>> slanderous, defamatory, threatening, discriminatory based on
>> race/sex/orientation/gender/nationality/disability/age/religion/affiliation,
>> unlawful or fraudulent content, harassment or bullying, spam, doxing, etc.)
>> is something I'd consider reasonable.
>> >
>> > Leaving the ideology problems aside, these rules are never enforced
>> equally. For example there is a members-only topic about nominating a woman
>> for some kind of award. According to the rules this is discrimination based
>> on sex or gender.
>> >
>> > Another example would be if the BEAM conferences were posting about
>> their diversity tickets, which discriminate based on most of the
>> characteristics you quoted. "if" because there hasn't been a new conference
>> yet, but you know it will happen.
>> >
>> > Another example would be a small company posting looking to hire people
>> locally. Depending on where they are located they would definitely need to
>> discriminate based on nationality.
>> >
>> > I can go on all day. I don't think all of these examples are bad, for
>> what it's worth.
>> >
>> > If the intent is to avoid clashes between people, then you'd expect a
>> simple rule such as "using these forums, do not attack other users or any
>> other individual". Not an ever expanding accumulation of protected
>> categories that are selectively enforced.
>> >
>> >>  * If you can't bring up a topic about programming Erlang without
>> >>    breaking the rules above, then your topic wouldn't have been about
>> >>    programming Erlang in the first place
>> >
>> > And therefore it would break the first rule I mentioned which is that
>> the content must be on topic, or the second rule which is that you
>> shouldn't attack people. The only other rules needed on top of that are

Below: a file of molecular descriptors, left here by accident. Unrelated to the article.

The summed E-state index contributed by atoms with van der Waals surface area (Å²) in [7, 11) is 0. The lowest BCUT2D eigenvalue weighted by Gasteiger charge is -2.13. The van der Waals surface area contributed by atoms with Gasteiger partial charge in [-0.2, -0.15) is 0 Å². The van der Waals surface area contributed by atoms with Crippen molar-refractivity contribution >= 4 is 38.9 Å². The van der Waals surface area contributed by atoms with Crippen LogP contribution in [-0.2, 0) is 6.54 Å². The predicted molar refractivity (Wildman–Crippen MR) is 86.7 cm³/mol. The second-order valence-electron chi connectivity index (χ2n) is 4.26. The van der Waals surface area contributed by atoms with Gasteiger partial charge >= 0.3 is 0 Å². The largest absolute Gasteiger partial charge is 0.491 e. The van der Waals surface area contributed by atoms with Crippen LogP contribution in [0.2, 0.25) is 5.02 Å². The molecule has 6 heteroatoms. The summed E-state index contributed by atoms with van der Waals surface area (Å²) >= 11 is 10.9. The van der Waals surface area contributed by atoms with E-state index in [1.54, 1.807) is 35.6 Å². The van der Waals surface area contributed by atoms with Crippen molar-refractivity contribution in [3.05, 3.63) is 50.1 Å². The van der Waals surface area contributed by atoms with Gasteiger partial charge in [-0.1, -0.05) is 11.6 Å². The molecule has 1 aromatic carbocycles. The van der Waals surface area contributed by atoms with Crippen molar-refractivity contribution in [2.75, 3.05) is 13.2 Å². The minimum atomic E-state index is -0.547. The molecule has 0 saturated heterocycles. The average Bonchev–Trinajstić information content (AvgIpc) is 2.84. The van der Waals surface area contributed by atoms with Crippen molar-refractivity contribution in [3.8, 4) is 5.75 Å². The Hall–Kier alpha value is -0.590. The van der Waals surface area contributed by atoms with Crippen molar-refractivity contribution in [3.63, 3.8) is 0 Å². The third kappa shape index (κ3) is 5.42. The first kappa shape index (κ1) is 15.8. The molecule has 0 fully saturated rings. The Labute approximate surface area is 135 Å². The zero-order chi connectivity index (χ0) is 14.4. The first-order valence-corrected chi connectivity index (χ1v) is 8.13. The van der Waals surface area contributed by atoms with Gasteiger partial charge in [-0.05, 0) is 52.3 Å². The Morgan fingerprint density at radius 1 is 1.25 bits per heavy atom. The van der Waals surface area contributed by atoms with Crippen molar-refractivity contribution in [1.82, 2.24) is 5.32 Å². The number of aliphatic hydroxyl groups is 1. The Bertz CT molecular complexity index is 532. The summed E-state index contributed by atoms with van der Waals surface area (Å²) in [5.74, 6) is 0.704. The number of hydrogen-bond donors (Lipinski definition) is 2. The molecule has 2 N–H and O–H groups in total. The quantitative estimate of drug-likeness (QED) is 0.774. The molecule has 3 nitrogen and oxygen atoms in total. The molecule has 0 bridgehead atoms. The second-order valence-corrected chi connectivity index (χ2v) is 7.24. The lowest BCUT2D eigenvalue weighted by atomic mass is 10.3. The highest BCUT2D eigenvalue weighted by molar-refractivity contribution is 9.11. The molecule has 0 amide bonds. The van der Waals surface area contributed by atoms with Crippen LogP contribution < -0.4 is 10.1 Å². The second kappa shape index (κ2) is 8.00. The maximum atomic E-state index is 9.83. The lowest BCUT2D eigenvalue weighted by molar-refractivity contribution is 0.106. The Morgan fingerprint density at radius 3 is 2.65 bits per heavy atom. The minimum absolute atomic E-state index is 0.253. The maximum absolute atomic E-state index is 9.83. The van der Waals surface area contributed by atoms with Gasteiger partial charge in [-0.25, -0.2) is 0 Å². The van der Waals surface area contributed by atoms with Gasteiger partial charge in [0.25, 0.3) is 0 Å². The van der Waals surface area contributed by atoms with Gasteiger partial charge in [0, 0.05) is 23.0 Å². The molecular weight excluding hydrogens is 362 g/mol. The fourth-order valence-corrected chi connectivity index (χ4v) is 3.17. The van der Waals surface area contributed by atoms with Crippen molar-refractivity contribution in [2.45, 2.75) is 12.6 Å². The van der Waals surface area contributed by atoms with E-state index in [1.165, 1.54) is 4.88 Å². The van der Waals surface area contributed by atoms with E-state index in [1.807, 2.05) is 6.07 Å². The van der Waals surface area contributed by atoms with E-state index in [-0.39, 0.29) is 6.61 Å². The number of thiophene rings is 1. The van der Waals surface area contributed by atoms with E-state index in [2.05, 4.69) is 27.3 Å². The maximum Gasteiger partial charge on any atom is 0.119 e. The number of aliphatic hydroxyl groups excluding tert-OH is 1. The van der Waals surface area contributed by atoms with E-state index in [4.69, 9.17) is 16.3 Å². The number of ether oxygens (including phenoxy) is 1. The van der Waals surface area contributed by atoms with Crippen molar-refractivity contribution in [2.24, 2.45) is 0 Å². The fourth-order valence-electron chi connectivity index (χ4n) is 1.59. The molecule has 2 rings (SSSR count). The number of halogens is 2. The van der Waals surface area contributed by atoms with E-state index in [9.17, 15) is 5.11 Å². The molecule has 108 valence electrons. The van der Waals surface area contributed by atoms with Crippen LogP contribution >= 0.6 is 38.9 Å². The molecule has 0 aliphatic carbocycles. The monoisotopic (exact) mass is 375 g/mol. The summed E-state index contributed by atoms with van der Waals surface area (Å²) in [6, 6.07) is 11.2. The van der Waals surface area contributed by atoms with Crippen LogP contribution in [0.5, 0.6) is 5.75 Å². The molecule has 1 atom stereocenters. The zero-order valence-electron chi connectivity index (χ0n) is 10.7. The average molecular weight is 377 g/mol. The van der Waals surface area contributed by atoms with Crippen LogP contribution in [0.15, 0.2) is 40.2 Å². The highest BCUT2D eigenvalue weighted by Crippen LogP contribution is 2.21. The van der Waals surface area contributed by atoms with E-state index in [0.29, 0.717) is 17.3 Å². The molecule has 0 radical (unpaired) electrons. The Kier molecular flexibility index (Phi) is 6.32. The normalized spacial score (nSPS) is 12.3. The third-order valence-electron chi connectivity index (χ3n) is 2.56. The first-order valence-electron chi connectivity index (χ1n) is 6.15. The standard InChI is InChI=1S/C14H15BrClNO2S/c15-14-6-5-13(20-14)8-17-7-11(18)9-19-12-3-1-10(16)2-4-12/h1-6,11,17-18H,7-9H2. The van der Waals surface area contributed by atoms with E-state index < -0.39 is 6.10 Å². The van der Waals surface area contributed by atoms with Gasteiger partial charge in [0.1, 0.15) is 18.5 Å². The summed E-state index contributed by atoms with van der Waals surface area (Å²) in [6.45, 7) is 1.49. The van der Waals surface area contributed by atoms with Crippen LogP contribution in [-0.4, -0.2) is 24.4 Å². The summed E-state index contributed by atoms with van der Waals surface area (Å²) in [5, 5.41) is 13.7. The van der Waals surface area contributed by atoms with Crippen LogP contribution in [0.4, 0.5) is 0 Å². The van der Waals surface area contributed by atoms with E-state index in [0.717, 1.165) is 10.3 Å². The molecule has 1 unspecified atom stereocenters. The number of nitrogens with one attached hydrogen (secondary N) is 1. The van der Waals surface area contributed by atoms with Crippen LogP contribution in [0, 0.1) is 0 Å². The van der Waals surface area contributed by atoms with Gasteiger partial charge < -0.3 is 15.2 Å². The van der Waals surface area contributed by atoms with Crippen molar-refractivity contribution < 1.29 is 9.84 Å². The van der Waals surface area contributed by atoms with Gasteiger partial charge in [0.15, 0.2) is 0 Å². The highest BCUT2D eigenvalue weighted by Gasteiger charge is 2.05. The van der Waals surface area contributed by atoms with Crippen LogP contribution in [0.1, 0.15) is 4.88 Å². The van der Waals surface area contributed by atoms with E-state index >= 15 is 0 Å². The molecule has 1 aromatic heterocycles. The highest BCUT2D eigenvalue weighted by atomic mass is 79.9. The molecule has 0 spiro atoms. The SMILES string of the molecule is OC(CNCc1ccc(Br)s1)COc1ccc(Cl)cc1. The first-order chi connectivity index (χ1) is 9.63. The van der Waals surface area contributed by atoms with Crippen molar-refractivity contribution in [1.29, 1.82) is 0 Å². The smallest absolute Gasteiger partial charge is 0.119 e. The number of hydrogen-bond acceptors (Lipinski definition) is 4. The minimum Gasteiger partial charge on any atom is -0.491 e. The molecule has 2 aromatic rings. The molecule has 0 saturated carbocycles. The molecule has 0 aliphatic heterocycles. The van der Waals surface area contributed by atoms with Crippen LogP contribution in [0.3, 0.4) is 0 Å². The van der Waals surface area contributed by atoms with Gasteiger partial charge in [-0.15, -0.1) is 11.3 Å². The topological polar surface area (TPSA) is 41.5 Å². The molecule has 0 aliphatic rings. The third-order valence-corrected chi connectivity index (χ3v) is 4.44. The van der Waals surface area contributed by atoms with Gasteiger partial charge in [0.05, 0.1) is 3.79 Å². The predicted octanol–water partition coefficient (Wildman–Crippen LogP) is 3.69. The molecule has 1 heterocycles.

>> more technical in nature, such as spam, phishing and so on.
>> >
>> >>  * if you don't want rules and there are no rules, then you can't ask
>> >>    to be pointed to which rules you were breaking when you are excluded
>> >>    because you asked for there to be none, or otherwise you have to
>> >>    accept the deep subjectivism of whoever being a mod may believe you
>> >>    to be an asshole and that's it.
>> >
>> > Rules do not get rid of subjectivism. *Good* rules, universally
>> enforced, do.
>> >
>> >> I tend to prefer a set of basic rules protecting basic communication
>> mechanisms, both as a participant and when I happen to be a moderator. Some
>> people may feel they can't openly be themselves if they can't also be
>> racist or sexist or discriminatory. If that feeling is strong to the point
>> they would rather self-exclude themselves from such communities, then that
>> is a feature, not a bug.
>> >
>> > Unfortunately the people that setup these kinds of rules tend to not
>> believe in them and they enforce them selectively. The rules end up having
>> the opposite effect as a result.
>> >
>> > You don't need to look far to see this happening, it's everywhere these
>> days. The only way to avoid this is to not divide people into categories,
>> and not let anyone divide people into categories.
>> >
>> > Cheers,
>> >
>> > --
>> > Loïc Hoguin
>> >